Senior researcher at the Department of Sociology of the Technical University Berlin, Germany
Researchers‘ Careers and Inclusion in Scientific Communities
Knowledge production in the sciences, social sciences and humanities is a communal enterprise rather than an activity of isolated individuals. However, although researchers produce knowledge as members of scientific communities, they are included in their communities’ knowledge production in different ways and to different degrees. Community members produce different types of contributions, use contributions by fellow community members in specific ways and differ in their inclusion in the community’s decision processes. These differences manifest themselves in specific roles and statuses of researchers and in various national-level and international-level centre-periphery structures of scientific communities.
In our lecture, we discuss the ways in which researchers’ careers position them in these centre-periphery relationships. Using evidence from projects on early career researchers and research in the GDR and the US, we discuss the impact of national and organisational conditions on the inclusion of researchers in their international scientific communities, including
- the inescapable tension between researchers’ need to be active members of their international scientific community, on the one hand, and their own or others’ expectations to contribute to national development;
- the impact of national and organisational constraints such as insufficient resources, institutional restrictions of communication or travel or political priorities for research on the positioning of researchers; and
- The opportunities for researchers to overcome ‘cumulative disadvantages’ resulting from prolonged limited inclusion.
Our theoretical conclusion from this discussion is that the positions of researchers in their scientific communities are far more varied than previously considered, and that researchers’ careers must be re-thought with regard to their function of positioning of researchers in various centre-periphery structures. A political conclusion is that science policy and management measures must be assessed according to the opportunities they provide for researchers to participate in the knowledge production of their scientific communities.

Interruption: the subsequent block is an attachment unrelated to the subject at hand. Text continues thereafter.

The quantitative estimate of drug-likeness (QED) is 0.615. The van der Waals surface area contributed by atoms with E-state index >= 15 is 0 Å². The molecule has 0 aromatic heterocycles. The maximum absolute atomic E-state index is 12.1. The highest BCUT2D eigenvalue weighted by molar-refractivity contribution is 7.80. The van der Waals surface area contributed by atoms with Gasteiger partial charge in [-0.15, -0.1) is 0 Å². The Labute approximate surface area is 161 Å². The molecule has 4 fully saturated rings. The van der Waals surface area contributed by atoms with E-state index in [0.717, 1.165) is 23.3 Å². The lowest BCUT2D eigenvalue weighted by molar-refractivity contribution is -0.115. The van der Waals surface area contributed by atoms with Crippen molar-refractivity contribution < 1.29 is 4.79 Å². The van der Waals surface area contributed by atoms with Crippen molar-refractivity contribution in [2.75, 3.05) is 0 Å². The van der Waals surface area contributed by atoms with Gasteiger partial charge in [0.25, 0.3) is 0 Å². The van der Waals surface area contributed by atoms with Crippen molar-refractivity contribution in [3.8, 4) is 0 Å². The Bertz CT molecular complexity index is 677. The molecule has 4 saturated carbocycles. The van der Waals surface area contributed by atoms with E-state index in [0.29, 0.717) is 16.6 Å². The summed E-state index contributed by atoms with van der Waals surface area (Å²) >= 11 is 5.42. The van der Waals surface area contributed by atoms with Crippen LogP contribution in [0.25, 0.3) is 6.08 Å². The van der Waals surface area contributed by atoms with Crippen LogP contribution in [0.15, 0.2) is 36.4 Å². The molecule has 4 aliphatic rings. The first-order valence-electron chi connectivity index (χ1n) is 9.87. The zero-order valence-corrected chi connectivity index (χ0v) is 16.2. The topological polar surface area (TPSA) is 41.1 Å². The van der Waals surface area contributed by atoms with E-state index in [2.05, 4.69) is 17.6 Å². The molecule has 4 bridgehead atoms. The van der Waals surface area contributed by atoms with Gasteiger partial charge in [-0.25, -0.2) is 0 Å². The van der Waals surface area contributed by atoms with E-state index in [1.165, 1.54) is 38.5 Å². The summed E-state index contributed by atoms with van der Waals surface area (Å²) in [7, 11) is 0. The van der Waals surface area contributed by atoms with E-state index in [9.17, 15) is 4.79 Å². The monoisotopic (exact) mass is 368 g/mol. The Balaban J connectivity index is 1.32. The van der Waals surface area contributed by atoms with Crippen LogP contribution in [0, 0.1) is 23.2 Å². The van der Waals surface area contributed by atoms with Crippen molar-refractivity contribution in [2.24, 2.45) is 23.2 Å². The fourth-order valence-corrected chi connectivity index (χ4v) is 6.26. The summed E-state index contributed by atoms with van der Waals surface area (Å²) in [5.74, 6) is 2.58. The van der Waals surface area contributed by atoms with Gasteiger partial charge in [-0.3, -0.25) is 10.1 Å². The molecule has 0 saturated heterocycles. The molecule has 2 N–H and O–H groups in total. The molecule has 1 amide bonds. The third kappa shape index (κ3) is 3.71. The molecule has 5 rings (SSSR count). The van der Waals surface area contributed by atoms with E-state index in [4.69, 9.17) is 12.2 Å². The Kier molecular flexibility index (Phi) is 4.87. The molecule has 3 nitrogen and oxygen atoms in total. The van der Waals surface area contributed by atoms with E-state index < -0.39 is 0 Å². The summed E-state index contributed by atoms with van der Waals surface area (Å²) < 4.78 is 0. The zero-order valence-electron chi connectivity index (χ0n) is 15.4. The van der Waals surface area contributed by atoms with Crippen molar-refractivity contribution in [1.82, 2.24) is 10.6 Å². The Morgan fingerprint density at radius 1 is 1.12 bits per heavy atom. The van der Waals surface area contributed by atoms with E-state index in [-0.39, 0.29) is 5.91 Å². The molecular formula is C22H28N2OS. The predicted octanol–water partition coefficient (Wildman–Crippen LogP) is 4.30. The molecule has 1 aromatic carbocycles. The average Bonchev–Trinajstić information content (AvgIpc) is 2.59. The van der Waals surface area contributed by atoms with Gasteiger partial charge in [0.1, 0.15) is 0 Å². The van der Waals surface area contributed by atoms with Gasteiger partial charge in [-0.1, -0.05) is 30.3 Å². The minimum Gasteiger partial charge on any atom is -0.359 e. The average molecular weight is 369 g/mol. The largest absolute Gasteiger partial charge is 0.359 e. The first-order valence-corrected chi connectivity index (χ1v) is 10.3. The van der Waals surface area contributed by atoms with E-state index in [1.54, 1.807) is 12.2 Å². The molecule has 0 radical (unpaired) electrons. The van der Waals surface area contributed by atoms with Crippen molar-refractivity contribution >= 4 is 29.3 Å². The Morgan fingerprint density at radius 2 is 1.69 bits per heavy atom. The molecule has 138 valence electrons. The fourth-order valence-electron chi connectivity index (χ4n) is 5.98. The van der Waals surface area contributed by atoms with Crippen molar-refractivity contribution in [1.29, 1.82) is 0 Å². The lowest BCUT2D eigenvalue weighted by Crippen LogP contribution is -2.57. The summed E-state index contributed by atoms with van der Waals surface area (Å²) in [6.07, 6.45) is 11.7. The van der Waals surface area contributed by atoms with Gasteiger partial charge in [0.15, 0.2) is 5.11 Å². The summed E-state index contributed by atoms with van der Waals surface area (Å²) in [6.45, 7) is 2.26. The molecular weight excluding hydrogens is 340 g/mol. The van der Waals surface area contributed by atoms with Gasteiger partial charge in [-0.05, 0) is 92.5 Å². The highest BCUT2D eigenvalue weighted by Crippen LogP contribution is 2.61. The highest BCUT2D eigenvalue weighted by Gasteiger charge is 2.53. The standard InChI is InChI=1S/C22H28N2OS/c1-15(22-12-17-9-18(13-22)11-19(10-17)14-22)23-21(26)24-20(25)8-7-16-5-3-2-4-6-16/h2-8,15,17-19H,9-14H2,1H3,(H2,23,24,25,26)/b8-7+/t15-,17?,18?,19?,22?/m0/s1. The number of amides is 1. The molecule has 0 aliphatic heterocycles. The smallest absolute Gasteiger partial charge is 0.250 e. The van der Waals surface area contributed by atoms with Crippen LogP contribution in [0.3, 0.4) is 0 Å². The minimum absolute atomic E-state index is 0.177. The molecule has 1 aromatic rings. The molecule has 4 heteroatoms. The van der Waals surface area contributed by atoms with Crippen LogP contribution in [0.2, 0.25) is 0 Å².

Grit Laudel is a senior researcher at the Department of Sociology of the Technical University Berlin. She obtained her PhD at the University of Bielefeld, and subsequently worked at research institutes and universities in Germany, Australia, and the Netherlands. Her major research interest is the interaction of epistemic and institutional factors in the shaping of conduct and content of research at the individual level. She has also published on qualitative methods and research methods in science studies including bibliometrics and interviewing.
Her current empirical projects concern the independence of early career researchers and the impact of conditions of research in the GDR on the post-unification careers of its researchers. Recent publications include Laudel, Grit, and Jana Bielick, 2018. The emergence of individual research programmes in the early career phase of academics. Science, Technology, & Human Values 43: 972-1010; Laudel, Grit, Jana Bielick, and Jochen Gläser, 2018. ‘Ultimately the question always is: “What do I have to do to do it right?”’ Scripts as explanatory factors of career decisions. Human Relations (online first).